Do We Really Need Breakfast Meal Kits?
When eggs and bacon alone aren't enough
The concept behind HelloFresh—and any other meal kit delivery service—is pretty simple. Pick a dish from an online menu, get all of the ingredients shipped to your house in a cardboard box, then assemble and eat it. The underlying idea is that these meal kits are healthier than eating out, and more convenient than meal planning and grocery shopping. For the most part, they've been limited to dinner offerings—until now. HelloFresh recently introduced a brand new breakfast meal kit, with recipes like a Chorizo Breakfast Sandwich and a Chickpea and Egg Breakfast Skillet with Shakshuka Spices.
There are a couple of catches though, starting with the simple fact that you can't order the HelloFresh breakfast meal kit on its own. It comes as part of a regular subscription, along with two or three standard dinner recipes. Also, as Stacy Gordon, HelloFresh's chief product officer, explains in an email, these meal kit breakfast recipes aren't for when you're in a rush, and they'll take about 20 to 30 minutes to prepare. "The meals that we’re kicking off breakfast with are hearty and filling enough for dinner, but also make delicious weekend brunch options," Gordon says.
The Gussied-Up Grits breakfast meal kit sent to me by HelloFresh definitely hits those marks. The dish is basically a pile of grits topped with a stir-fried hash of potatoes, red onions, and spinach. According to the recipe card, the spinach fills you up for the day, but I think that might be the grits. It also takes 35 minutes to make, which isn't exactly convenient for an everyday breakfast. It's probably more time than I've ever spent making breakfast for myself, even on a weekend.
In case you can't tell by now, I'm generally skeptical about meal kit delivery services. I never feel like the recipes are exactly what I want to be eating. Like, I've never looked at the list of recipes on offer and said, "Wow, I can't wait to eat that." It's more like, "Yeah, I guess I could eat that." Plus, the argument that getting meal kits delivered to your door is more convenient than grocery shopping is a moot point when you can order groceries online, too. I'm also turned off by the propensity toward single-serve packaging. It feels wasteful to get bare cloves of garlic in a tiny plastic bag when garlic already comes in a protective skin.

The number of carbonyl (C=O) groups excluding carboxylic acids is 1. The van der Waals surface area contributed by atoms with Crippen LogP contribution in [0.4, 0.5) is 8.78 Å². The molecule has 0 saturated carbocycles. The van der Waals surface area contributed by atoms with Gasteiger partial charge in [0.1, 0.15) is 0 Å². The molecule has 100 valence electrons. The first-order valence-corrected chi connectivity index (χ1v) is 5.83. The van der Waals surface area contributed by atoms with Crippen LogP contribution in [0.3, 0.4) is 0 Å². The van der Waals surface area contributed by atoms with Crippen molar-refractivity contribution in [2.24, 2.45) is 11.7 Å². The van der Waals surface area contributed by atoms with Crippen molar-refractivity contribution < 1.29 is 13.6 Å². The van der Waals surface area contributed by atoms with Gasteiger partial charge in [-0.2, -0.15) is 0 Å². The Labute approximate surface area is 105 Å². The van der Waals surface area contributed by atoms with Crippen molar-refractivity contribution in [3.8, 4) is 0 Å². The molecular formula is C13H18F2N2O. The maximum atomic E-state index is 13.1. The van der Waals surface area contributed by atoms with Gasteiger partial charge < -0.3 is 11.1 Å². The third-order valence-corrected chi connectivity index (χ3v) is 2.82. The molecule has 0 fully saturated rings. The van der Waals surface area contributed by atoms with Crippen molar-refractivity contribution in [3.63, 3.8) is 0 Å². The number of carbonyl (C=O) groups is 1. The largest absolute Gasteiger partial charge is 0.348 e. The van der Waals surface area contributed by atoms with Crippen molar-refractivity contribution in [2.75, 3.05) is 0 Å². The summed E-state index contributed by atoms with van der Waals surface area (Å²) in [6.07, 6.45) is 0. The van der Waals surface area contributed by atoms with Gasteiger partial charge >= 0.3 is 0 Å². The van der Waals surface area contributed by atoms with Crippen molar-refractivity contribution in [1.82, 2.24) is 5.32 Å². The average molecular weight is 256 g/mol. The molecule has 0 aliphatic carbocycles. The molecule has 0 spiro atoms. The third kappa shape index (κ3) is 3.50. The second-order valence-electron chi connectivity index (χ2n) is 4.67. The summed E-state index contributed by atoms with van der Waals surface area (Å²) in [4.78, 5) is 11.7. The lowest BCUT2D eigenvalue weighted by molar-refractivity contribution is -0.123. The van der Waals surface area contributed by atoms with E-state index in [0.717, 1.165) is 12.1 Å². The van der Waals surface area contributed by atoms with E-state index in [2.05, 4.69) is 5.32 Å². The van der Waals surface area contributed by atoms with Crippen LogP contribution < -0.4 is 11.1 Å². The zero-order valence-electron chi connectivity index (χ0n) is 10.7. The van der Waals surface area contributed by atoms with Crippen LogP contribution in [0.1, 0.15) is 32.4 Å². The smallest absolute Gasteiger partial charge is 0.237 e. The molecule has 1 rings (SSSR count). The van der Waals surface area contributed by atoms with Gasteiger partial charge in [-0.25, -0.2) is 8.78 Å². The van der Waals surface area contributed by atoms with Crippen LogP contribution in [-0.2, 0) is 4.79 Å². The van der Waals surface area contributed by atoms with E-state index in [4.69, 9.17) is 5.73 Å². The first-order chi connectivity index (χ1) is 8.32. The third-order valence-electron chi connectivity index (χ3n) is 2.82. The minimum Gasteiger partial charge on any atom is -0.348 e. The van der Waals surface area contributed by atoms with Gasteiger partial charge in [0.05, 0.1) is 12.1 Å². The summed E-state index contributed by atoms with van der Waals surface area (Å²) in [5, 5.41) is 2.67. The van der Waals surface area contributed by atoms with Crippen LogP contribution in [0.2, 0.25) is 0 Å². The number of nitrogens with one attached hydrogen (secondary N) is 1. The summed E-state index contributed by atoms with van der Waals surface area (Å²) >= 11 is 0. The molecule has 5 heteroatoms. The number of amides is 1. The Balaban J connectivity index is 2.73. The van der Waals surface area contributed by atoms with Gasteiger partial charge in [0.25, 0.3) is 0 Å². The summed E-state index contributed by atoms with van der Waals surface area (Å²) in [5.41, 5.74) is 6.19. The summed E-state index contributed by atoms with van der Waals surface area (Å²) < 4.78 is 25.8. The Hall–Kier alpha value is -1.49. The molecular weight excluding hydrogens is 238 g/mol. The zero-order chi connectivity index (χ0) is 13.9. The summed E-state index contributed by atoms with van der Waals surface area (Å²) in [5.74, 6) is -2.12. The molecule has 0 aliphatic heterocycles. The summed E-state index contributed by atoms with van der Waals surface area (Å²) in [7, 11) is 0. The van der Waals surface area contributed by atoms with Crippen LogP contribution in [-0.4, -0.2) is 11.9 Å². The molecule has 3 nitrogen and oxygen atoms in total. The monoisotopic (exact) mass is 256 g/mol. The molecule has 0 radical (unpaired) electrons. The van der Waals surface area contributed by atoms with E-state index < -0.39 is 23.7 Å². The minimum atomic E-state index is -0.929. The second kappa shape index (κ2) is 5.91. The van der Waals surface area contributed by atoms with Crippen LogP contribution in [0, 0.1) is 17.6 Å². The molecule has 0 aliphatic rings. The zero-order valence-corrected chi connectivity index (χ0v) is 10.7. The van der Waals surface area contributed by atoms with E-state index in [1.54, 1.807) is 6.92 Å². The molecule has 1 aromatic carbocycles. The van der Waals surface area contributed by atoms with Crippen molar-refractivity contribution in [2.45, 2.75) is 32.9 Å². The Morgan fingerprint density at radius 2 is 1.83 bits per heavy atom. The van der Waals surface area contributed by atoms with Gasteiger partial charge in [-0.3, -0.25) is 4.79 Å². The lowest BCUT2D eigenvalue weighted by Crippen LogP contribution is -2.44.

I'm not necessarily HelloFresh's target customer, though. "Our customers are primarily families," explains Gordon. "This means households of at least two (couples) and also families with children (young and grown)." Neither of these things describe my current living situation. "That being said," continues Gordon, "everyone loves breakfast, so we’re looking forward to bringing these unique takes on familiar recipes to all age groups and audiences."
That's why, as a professional breakfast journalist and semi-professional breakfast eater, I was excited to try out HelloFresh's new breakfast meal kit for myself and see if I could finally be convinced that meal delivery kits were a good idea, even for breakfast.
When I came home from work on a Thursday, a big cardboard box had arrived at my door. It contained three meal kits in smaller cardboard crates, wrapped in what's best described as silver, space-age thermal bubble wrap. The proteins were vacuum-sealed at the bottom of the box under some ice packs. The box of ingredients for the so-called Gussied-Up Grits fit pretty neatly on my fridge shelf, though I did have to make some room among the cans of LaCroix.